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Stress Awareness Month: 5 Ways to Reduce Workplace Stress

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Summary

April is National Stress Awareness Month, and it comes at one of the most stressful moments in recent history for American workers.

Stress Awareness Month

April is National Stress Awareness Month, and it comes at one of the most stressful moments in recent history for American workers. Even though we are two years removed from the beginning of the pandemic, a recent survey makes it clear that workplace stress levels remain high with U.S. adults feeling emotionally overwhelmed and fatigued. Additionally, stress levels continue to rise due to newer concerns including the Russian invasion of Ukraine and financial strain caused by inflation.

How Stress Has Changed at Work

Over the past two years work-related stress has been stirred up by a host of new and interesting dynamics including hybrid work models, vaccine mandates, and other variables. Even though summer is approaching and there are reasons to be optimistic, work stress is not something to be set on the wayside. It can accelerate all sorts of problematic conditions like “Zoom burnout,” which have become real obstacles to healthy living.

5 Ways to Reduce Workplace Stress

Dealing with workplace stress with employees in a supportive way and helping them cope day-to-day is its own unique challenge apart from everything else. There are limits to how much an employer can really help, and it’s tricky to navigate without causing additional stress. Fortunately, there are many effective approaches out there that can make it much easier. Here are five that come to mind:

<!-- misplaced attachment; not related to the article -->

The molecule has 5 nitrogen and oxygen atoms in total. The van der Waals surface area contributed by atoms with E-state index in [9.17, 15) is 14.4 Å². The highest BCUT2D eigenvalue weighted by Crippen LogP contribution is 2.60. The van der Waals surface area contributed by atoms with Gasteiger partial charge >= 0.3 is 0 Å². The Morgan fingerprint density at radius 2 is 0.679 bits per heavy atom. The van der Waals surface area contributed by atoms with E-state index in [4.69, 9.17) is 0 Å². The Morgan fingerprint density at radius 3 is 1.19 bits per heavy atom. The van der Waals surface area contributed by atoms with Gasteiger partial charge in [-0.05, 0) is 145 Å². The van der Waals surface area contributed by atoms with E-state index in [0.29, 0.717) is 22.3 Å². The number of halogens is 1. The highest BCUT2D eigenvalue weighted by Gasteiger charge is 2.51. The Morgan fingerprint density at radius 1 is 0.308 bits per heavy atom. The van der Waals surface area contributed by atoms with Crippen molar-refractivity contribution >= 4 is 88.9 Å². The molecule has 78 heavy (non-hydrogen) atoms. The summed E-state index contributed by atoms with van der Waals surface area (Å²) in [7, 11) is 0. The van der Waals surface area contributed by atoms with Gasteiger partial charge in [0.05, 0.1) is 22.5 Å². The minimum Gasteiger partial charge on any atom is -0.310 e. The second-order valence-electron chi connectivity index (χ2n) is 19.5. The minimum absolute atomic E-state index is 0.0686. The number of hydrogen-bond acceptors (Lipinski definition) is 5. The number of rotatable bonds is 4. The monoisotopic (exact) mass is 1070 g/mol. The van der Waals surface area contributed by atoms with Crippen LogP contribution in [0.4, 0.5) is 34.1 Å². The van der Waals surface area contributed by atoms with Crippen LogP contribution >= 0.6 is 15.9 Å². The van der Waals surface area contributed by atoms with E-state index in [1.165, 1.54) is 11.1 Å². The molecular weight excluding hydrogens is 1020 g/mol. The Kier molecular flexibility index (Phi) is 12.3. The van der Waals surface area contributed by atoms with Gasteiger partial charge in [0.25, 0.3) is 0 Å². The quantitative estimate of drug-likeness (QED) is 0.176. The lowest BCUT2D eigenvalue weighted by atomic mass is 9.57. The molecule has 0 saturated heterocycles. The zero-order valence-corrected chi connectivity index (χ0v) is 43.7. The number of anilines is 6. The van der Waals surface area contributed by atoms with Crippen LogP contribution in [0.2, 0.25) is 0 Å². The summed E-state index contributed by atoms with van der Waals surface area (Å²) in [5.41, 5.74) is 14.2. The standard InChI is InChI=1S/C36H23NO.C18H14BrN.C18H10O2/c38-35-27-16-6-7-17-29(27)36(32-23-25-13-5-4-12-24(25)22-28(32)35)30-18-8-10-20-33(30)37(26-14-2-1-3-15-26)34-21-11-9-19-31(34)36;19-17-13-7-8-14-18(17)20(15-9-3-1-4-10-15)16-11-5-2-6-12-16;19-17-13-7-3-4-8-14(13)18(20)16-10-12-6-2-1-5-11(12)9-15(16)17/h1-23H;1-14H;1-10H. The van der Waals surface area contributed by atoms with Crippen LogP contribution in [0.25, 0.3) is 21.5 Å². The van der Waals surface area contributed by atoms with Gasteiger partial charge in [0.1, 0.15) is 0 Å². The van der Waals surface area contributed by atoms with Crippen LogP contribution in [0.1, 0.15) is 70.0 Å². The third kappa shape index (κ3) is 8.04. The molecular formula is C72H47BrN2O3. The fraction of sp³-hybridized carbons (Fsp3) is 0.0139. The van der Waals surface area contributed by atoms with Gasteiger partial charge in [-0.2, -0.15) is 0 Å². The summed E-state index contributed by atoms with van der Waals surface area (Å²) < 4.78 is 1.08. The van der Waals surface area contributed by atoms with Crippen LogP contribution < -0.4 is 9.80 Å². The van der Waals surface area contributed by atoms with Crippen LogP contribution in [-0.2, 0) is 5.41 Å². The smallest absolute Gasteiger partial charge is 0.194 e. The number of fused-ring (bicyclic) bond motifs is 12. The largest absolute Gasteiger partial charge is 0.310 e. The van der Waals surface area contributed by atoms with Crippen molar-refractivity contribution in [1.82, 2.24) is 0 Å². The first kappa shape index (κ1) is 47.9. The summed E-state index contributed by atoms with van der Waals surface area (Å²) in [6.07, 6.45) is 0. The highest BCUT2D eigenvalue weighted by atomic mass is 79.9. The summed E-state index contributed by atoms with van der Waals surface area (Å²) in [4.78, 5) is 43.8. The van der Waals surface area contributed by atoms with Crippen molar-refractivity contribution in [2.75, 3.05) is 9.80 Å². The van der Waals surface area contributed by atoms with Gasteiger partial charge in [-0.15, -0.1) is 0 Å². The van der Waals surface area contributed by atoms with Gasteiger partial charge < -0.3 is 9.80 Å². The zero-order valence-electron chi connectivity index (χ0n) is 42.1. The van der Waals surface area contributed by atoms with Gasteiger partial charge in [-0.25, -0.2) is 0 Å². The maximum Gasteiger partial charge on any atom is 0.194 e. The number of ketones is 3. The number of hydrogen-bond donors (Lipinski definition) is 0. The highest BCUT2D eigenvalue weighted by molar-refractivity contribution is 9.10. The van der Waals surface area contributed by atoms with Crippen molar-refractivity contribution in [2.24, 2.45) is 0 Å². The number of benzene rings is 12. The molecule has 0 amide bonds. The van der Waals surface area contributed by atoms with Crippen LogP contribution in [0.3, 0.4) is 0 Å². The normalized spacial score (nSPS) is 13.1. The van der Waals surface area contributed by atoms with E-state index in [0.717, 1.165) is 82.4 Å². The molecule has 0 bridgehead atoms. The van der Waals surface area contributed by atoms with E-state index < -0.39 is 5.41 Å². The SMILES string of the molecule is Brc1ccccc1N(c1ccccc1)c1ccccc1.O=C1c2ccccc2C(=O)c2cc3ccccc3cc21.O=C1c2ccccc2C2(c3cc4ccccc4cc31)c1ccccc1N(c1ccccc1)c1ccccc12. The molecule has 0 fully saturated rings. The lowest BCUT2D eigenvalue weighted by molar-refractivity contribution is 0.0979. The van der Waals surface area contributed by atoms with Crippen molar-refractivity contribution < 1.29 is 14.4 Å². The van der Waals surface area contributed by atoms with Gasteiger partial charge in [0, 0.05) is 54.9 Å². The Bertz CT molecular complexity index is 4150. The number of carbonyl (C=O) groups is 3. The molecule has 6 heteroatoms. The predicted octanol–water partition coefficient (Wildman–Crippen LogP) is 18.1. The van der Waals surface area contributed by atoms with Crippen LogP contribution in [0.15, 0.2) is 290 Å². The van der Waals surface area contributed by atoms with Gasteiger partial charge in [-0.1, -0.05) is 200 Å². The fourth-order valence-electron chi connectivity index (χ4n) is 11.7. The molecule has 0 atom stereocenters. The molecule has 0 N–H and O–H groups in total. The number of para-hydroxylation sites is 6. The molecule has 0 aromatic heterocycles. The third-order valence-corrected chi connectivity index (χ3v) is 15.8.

• Expand Mental Health Benefits – Nearly 40% of employers expanded mental health benefits during the pandemic including offering digital and telehealth services. Patients and therapists no longer need to meet in-person, and offering a digital environment with easy access in itself can help reduce stress.
  • Encourage Physical Activity – Stress results mainly from a buildup of cortisol, aka the “stress hormone” in the body, which is normally expended through physical activity. It’s much harder to avoid being sedentary lately, so boosting wellness programs and encouraging even moderate exercise is probably the most direct and effective way to alleviate anxiety-related behavior.  
  • Manage Email Overload – With so many aspects of our daily work life going remote and so many ways to stay in touch at all hours of the day, there is a real risk of over-communicating with employees and causing needless amounts of “email anxiety” to the mix. Always balance outreach with a healthy amount of personal space to help keep the lines between work and life separate.
  • Schedule Flexibility – What does the term “9-to-5” mean anymore? With so many daily responsibilities blurring together with how we work for a living, especially for at-home caretakers and working parents, flexibility with scheduling and workload is becoming a major desirability factor on the job market. Among millennials, the largest workforce segment, 92% identify flexibility as a top priority while job hunting.
  • Check in Personally – Regular one-on-ones, whether by video chat, phone call, or some thoughtful texts, provide the human connection some may have been missing out on in in the past couple of years, and are becoming a common feature of the new “hybrid” workplace. They fulfill a huge slot in our common Hierarchy of Needs, namely safety and belonging.

Less Stress, More Success

Whether it’s work life, social life, or personal life, it’s all one life and we’re all in it together. Helping each other manage the stress we all experience, pandemic-related or otherwise, goes a long way toward building a more stable and successful environment that everyone can thrive in.

A version of this post was previously published on the HALO Recognition blog.

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